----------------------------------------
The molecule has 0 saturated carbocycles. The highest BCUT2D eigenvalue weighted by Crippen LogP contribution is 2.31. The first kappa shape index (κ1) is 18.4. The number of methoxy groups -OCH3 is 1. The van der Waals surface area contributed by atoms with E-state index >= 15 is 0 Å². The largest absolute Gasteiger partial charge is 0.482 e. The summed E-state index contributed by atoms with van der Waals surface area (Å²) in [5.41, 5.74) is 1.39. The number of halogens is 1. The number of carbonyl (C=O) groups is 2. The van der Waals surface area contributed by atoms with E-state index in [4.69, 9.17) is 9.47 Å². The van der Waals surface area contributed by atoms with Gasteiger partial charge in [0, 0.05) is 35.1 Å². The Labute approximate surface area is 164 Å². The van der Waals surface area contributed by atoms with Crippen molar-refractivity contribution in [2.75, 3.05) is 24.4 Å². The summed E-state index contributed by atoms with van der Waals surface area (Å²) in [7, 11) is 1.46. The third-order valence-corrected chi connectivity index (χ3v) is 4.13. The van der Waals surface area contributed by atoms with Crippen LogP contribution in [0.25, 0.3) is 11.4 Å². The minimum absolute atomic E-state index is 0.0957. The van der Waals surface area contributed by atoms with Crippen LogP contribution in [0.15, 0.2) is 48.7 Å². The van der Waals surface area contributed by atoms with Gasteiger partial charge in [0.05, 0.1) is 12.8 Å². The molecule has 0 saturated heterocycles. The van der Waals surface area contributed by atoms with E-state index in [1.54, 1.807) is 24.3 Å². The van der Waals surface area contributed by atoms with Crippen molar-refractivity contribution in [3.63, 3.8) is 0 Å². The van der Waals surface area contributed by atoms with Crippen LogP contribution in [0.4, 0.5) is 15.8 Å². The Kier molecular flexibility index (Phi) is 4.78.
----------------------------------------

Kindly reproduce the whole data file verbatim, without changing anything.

The molecule has 0 saturated carbocycles. The highest BCUT2D eigenvalue weighted by Crippen LogP contribution is 2.31. The first kappa shape index (κ1) is 18.4. The number of methoxy groups -OCH3 is 1. The van der Waals surface area contributed by atoms with E-state index >= 15 is 0 Å². The largest absolute Gasteiger partial charge is 0.482 e. The summed E-state index contributed by atoms with van der Waals surface area (Å²) in [5.41, 5.74) is 1.39. The number of halogens is 1. The number of carbonyl (C=O) groups is 2. The van der Waals surface area contributed by atoms with E-state index in [4.69, 9.17) is 9.47 Å². The van der Waals surface area contributed by atoms with Gasteiger partial charge in [0, 0.05) is 35.1 Å². The Labute approximate surface area is 164 Å². The van der Waals surface area contributed by atoms with Crippen molar-refractivity contribution in [2.75, 3.05) is 24.4 Å². The summed E-state index contributed by atoms with van der Waals surface area (Å²) in [7, 11) is 1.46. The third-order valence-corrected chi connectivity index (χ3v) is 4.13. The van der Waals surface area contributed by atoms with Crippen LogP contribution in [0.25, 0.3) is 11.4 Å². The minimum absolute atomic E-state index is 0.0957. The van der Waals surface area contributed by atoms with Crippen LogP contribution in [0.15, 0.2) is 48.7 Å². The van der Waals surface area contributed by atoms with Gasteiger partial charge in [0.05, 0.1) is 12.8 Å². The molecule has 0 saturated heterocycles. The van der Waals surface area contributed by atoms with E-state index in [1.54, 1.807) is 24.3 Å². The van der Waals surface area contributed by atoms with Crippen molar-refractivity contribution in [3.63, 3.8) is 0 Å². The van der Waals surface area contributed by atoms with Crippen LogP contribution in [0.4, 0.5) is 15.8 Å². The Kier molecular flexibility index (Phi) is 4.78.